moved in with snatch squads, showed how trade unionists in action may have  
to battle with the state machine and bring out its ugly face when  threatened. 
John Gollan, General Secretary of the Communist Party of  Great Britain, 
painted an alterative picture of society, and how to achieve it  “…..the mass 
political extra-Parliamentary struggle can alter decision-making  and can be a 
profound factor on the Cabinet, Parliament and the courts, as the  battle over 
the Industrial Relations shows.  
The role of the British people in decision-making in our  class-divided 
society is primarily by conflict and struggle, and not by formal  participation. We 
seek the transition to socialism by democratic political  struggle. 
Indispensable for this is the unity of all socialists and Communists  in the labour 
movement, and the defeat of right-wing influence in the movement.   
Our objective is to win a Parliamentary majority of  socialists and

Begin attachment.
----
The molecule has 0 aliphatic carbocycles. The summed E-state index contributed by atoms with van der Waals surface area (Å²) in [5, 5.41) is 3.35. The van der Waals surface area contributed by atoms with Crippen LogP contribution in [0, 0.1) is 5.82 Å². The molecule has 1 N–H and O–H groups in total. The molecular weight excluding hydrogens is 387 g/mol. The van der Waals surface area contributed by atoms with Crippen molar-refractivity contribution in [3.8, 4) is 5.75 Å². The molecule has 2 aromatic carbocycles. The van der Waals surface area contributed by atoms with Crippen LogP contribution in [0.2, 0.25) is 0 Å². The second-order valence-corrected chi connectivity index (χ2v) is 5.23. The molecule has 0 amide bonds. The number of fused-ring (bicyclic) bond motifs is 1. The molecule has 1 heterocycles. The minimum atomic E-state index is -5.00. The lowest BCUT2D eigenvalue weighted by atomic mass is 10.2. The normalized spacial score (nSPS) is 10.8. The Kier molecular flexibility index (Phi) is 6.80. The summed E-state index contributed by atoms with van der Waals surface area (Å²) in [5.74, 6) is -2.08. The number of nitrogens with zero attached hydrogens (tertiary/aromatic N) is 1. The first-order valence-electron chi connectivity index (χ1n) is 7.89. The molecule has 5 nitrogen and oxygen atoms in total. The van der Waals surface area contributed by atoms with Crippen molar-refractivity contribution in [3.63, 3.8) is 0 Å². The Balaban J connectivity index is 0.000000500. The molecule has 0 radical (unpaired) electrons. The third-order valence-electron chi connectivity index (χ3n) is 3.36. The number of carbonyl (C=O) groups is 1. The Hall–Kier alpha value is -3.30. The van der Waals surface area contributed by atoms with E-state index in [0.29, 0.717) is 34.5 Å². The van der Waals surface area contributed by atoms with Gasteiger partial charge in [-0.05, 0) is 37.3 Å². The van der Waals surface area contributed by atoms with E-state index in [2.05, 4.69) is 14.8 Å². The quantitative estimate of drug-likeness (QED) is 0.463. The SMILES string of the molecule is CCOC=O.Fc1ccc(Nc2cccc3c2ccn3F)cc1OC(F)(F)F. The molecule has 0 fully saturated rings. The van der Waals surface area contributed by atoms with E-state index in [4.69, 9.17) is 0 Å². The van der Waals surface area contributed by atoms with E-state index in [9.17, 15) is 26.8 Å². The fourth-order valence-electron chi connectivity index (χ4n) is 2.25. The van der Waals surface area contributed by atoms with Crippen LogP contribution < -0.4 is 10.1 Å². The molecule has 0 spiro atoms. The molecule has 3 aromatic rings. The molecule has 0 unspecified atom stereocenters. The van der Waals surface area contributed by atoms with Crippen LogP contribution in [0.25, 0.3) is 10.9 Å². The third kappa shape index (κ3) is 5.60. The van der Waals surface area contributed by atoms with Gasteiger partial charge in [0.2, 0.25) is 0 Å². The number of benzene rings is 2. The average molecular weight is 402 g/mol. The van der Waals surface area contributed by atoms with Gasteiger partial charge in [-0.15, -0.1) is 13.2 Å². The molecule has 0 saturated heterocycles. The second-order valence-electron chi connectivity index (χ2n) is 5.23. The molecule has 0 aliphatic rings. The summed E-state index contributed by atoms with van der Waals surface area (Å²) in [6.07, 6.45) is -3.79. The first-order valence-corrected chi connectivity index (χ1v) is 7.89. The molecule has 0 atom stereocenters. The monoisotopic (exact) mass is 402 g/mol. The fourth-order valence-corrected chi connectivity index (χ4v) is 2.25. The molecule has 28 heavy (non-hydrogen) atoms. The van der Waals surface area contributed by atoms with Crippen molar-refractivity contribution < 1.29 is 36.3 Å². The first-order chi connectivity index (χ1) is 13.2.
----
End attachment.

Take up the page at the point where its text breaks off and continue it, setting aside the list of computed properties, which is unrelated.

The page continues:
Communists in the labour movement, pledged to carry out socialist  aims, but we have 
always stressed the dual aspect of Parliamentary and  extra-Parliamentary 
action.  
The threat to democratic freedoms comes from the right,  not from the left.  
For the full development - of democracy, socialism is  needed. Socialism 
requires not only the common ownership of the big industrial  and commercial 
enterprises, the banks and the land. but the full and consistent  development of 
democracy.  
Our  aim is the construction of socialism in Britain  in forms which would 
guarantee personal freedom, the plurality of political  parties, the 
independence of the trade  unions, religious freedom, and freedom of research, cultural,  
artistic and scientific  activities.”   
John  Gollan-Socialist democracy-Some Problems-Marxism Today-January  1976. 
We are therefore on the cusp of a constantly and  radically changing 
situation. 
As the Chinese have it “May you live in interesting  times.”